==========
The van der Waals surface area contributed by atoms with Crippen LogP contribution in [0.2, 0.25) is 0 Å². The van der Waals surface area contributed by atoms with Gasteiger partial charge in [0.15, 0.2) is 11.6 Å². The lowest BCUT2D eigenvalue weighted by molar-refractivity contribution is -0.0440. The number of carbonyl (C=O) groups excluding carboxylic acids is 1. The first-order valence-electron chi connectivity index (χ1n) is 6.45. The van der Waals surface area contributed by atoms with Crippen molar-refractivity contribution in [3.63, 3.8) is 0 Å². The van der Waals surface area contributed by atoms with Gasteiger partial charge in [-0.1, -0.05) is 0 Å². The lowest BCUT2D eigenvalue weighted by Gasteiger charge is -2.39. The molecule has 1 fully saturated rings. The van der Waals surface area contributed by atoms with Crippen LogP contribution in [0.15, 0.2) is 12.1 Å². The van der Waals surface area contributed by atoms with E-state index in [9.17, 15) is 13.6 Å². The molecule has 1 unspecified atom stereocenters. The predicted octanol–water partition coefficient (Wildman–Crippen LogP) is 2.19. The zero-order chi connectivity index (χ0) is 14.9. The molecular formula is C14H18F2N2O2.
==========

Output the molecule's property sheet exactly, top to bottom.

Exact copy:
The van der Waals surface area contributed by atoms with Crippen LogP contribution in [0.2, 0.25) is 0 Å². The van der Waals surface area contributed by atoms with Gasteiger partial charge in [0.15, 0.2) is 11.6 Å². The lowest BCUT2D eigenvalue weighted by molar-refractivity contribution is -0.0440. The number of carbonyl (C=O) groups excluding carboxylic acids is 1. The first-order valence-electron chi connectivity index (χ1n) is 6.45. The van der Waals surface area contributed by atoms with Crippen molar-refractivity contribution in [3.63, 3.8) is 0 Å². The van der Waals surface area contributed by atoms with Gasteiger partial charge in [-0.1, -0.05) is 0 Å². The lowest BCUT2D eigenvalue weighted by Gasteiger charge is -2.39. The molecule has 1 fully saturated rings. The van der Waals surface area contributed by atoms with Crippen LogP contribution in [0.15, 0.2) is 12.1 Å². The van der Waals surface area contributed by atoms with E-state index in [9.17, 15) is 13.6 Å². The molecule has 1 unspecified atom stereocenters. The predicted octanol–water partition coefficient (Wildman–Crippen LogP) is 2.19. The zero-order chi connectivity index (χ0) is 14.9. The molecular formula is C14H18F2N2O2.